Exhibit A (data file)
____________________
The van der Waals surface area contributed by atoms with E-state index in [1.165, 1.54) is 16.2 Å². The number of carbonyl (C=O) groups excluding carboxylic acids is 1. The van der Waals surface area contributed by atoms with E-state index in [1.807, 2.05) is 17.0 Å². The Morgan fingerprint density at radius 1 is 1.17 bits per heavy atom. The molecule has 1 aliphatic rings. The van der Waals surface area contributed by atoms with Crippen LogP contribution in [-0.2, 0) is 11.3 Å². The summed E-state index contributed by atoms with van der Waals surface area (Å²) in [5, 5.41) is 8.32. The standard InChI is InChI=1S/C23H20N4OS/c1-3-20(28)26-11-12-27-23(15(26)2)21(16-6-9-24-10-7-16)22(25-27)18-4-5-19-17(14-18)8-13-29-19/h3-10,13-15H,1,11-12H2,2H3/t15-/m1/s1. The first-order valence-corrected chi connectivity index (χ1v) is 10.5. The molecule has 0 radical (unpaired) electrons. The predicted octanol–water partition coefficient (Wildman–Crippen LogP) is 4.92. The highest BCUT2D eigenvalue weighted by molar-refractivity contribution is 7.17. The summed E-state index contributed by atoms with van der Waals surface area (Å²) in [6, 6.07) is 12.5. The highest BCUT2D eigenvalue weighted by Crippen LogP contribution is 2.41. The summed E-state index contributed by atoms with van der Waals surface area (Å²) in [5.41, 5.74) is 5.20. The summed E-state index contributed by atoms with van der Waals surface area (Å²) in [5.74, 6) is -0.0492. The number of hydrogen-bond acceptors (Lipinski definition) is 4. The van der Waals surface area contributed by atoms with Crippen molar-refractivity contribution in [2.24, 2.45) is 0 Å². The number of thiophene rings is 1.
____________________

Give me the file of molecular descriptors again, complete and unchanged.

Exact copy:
The van der Waals surface area contributed by atoms with E-state index in [1.165, 1.54) is 16.2 Å². The number of carbonyl (C=O) groups excluding carboxylic acids is 1. The van der Waals surface area contributed by atoms with E-state index in [1.807, 2.05) is 17.0 Å². The Morgan fingerprint density at radius 1 is 1.17 bits per heavy atom. The molecule has 1 aliphatic rings. The van der Waals surface area contributed by atoms with Crippen LogP contribution in [-0.2, 0) is 11.3 Å². The summed E-state index contributed by atoms with van der Waals surface area (Å²) in [5, 5.41) is 8.32. The standard InChI is InChI=1S/C23H20N4OS/c1-3-20(28)26-11-12-27-23(15(26)2)21(16-6-9-24-10-7-16)22(25-27)18-4-5-19-17(14-18)8-13-29-19/h3-10,13-15H,1,11-12H2,2H3/t15-/m1/s1. The first-order valence-corrected chi connectivity index (χ1v) is 10.5. The molecule has 0 radical (unpaired) electrons. The predicted octanol–water partition coefficient (Wildman–Crippen LogP) is 4.92. The highest BCUT2D eigenvalue weighted by molar-refractivity contribution is 7.17. The summed E-state index contributed by atoms with van der Waals surface area (Å²) in [6, 6.07) is 12.5. The highest BCUT2D eigenvalue weighted by Crippen LogP contribution is 2.41. The summed E-state index contributed by atoms with van der Waals surface area (Å²) in [5.41, 5.74) is 5.20. The summed E-state index contributed by atoms with van der Waals surface area (Å²) in [5.74, 6) is -0.0492. The number of hydrogen-bond acceptors (Lipinski definition) is 4. The van der Waals surface area contributed by atoms with Crippen molar-refractivity contribution in [2.24, 2.45) is 0 Å². The number of thiophene rings is 1.